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3/10/2011
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Chrysler Addresses Twitter Foul-Up

Automaker takes steps to protect its brand after a social media agency employee -- since fired -- posted an offensive tweet on its feed.

Underscoring the fine line corporations tread when using social media to communicate with customers and partners, Chrysler on Wednesday said its social media agency fired an employee who posted a message containing an expletive on the automaker's Twitter account.

"The embarrassing flap is a look into the dangers that can come with having official corporate profiles across a bevy of social networks -- many of which are handled by third-party marketing agencies," wrote Mark W. Smith of the Detroit Free Press.

The post -- retweeted by several Twitter users -- appeared under the ChryslerAuto Twitter handle. In a blog posting on Wednesday afternoon, Chrysler addressed the issue, citing an employee at its social media agency, New Media Strategies, as the source of the tweet.

"Chrysler Group and its brands do not tolerate inappropriate language or behavior, and apologize to anyone who may have been offended by this communication," the blog said. "Furthermore, the company has set in place appropriate steps to ensure that this does not happen again."

Chrysler's Twitter account had 8,072 followers this morning, and had posted 1,488 tweets. Not surprisingly, the company immediately removed the offensive post. "Our apologies -- our account was compromised earlier today. We are taking steps to resolve it," the company's Twitter account said early on Wednesday morning, after the original tweet was removed.

Some people -- many of whom say they work in social media -- who responded to Chrysler's blog were critical of New Media Strategies' removal of the employee, citing it as an overly heavy-handed response to a rookie error of mistakenly posting a personal tweet to a client's account.

"Reprimand the guy/girl for sure, but firing is a bit extreme. You missed the opportunity to turn it into good. 'Wow, sorry about that errant tweet -- we're getting to the bottom of it.' 'Hey, but are we really that bad of drivers here? Submit your story here {link} and you might win a {insert prize here}' Involve your followers. Yes apologize, but this reaction was so predictably corporate!" suggested EyeOnAnnapolis.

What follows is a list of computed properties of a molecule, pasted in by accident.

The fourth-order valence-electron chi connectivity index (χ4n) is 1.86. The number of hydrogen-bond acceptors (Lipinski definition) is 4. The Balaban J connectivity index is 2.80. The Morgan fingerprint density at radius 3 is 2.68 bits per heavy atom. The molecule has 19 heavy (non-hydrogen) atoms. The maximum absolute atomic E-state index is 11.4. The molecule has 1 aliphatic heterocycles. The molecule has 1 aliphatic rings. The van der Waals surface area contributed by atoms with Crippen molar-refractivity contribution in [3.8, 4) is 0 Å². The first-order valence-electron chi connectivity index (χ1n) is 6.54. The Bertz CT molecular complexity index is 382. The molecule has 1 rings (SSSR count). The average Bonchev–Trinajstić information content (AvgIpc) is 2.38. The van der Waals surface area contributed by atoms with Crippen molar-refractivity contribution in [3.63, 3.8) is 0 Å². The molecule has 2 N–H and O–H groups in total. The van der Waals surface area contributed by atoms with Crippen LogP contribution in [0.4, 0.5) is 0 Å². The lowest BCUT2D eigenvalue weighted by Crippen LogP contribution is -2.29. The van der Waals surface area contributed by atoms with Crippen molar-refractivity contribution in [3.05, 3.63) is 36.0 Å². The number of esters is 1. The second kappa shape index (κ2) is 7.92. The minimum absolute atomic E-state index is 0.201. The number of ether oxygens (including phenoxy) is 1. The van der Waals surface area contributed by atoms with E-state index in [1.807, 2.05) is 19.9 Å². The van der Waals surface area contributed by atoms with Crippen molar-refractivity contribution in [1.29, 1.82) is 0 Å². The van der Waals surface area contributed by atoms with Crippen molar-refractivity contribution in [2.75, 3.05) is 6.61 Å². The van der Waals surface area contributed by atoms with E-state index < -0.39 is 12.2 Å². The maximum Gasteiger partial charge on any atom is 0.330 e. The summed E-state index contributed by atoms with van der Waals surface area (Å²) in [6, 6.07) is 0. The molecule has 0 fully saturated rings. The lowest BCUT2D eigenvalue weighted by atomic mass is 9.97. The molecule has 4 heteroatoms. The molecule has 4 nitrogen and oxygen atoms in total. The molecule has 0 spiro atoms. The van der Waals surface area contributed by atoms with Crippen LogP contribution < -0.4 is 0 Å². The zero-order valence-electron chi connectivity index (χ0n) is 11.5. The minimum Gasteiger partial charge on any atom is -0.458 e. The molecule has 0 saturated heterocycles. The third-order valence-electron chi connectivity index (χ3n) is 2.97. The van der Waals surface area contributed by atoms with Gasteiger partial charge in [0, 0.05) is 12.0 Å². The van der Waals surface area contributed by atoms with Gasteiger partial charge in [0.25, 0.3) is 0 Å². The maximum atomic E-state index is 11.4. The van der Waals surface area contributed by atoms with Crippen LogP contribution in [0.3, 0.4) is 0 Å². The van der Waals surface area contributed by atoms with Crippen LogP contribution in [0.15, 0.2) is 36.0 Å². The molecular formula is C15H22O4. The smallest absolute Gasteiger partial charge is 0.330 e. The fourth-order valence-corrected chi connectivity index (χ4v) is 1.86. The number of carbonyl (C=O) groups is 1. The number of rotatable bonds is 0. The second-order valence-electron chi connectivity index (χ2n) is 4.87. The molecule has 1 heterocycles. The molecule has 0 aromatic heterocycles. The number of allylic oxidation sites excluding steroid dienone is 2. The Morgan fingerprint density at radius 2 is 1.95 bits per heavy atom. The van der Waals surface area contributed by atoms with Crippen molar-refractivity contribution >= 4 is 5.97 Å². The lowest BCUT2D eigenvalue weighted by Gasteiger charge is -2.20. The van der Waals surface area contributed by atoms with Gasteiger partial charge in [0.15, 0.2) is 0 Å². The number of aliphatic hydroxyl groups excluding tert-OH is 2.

Those working in social media should not post negative tweets on their own accounts because potential employers and clients review these sites as part of their due diligence, said blog commenter Margaret.

"As someone who is in a similar position of managing several accounts for an agency while managing my own account, I would honestly never even think of posting something like that! This person is basically working for Chrysler... Why on earth would you post something to your own account that's so negative and counter-productive to your client's campaign and image? When you're in the field of social media, I think it's best to think twice about your personal social media image and what that can portray, whether you mention who your company and clients are or not. Companies looking to hire someone in social media generally will look at your personal Twitter account! At the end of the day, I say be careful what you post on any account," she said.

Others thought Chrysler did do enough and should, instead, have dropped the entire agency. "I would have gone further and sacked NMS and employed an agency that could do their job," said Plastik.

It is not the first time a corporate Twitter account has run afoul. In February, the Red Cross tweeted "when we drink we do it right" under the hashtag #gettingslizzered, and designer Kenneth Cole used the unrelated hashtag #Cairo to generate interest for his spring clothing line, generating anger, the Huffington Post said.

Brands should carefully consider who is overseeing their social media campaigns: After all, 60% of consumers polled follow at least one brand via a social network, according to a December 2010 study by Empathica, a developer of customer experience management solutions.

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